Sally Ride was the first American woman in space.

Sally Ride at Kennedy Space Center in Cape Canaveral, Florida.

1977 was a monumental year for Sally Kristen Ride. After responding to a newspaper ad that was recruiting astronauts, she became one of six women accepted into the program.

Ride's training at NASA was a far cry from her Ph.D. studies in astrophysics at Stanford University. Among other duties, she jumped out of airplanes, underwent weightlessness training, and learned how to survive for long periods in water.

She started her career on the ground, acting as mission control communications officer for the Columbia Space Shuttle missions that took place in November 1981 and March 1982. In 1983, she finally earned what no other American woman had done before: the chance to fly into space. She took her first trip aboard the Challenger.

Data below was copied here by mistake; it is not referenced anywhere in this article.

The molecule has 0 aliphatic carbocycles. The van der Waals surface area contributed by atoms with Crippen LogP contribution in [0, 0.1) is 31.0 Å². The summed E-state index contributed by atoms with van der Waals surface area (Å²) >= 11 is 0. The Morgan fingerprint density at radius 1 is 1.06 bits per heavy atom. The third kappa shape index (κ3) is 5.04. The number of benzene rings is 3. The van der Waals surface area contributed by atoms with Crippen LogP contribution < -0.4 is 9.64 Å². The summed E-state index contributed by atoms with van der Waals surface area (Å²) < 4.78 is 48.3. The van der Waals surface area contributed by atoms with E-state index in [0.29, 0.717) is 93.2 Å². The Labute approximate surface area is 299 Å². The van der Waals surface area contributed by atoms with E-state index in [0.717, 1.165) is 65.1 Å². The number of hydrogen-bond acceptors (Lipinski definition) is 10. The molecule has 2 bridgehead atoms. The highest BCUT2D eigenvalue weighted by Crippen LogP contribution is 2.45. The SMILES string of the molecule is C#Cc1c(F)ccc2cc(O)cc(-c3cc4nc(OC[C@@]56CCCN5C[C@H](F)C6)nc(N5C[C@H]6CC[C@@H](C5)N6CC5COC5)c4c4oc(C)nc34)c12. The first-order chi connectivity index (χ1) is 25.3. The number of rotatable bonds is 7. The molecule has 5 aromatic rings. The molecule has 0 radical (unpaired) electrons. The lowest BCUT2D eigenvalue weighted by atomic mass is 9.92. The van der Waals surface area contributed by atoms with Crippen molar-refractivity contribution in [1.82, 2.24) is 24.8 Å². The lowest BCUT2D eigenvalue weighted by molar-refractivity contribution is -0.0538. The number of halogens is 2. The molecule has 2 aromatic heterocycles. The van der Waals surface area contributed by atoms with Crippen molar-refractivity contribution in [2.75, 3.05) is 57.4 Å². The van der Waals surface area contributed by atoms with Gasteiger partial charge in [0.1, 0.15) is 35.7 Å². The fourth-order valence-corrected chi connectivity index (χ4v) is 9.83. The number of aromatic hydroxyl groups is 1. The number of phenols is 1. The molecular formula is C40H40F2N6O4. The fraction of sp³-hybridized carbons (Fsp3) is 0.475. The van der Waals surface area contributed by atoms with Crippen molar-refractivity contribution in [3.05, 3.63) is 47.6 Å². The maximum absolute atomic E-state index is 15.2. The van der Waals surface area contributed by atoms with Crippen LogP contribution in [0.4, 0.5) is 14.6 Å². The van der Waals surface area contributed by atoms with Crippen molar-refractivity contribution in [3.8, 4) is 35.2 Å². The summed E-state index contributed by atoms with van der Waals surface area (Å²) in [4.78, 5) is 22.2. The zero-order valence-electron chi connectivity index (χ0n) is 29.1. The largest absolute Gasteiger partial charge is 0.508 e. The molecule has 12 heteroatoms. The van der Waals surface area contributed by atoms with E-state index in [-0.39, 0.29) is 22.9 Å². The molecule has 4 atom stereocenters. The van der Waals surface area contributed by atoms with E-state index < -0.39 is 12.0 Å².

After the Challenger exploded in 1986, Ride joined the team responsible for investigating the tragedy. Afterward, she worked at NASA headquarters in Washington D.C, where she wrote a report called "Leadership and America's Future in Space."

In 1987, Ride left NASA and returned to Stanford University as a Science Fellow at the Center for International Security and Arms Control.

She is now the director of the California Space Institute and Professor of Physics at the University of California, San Diego.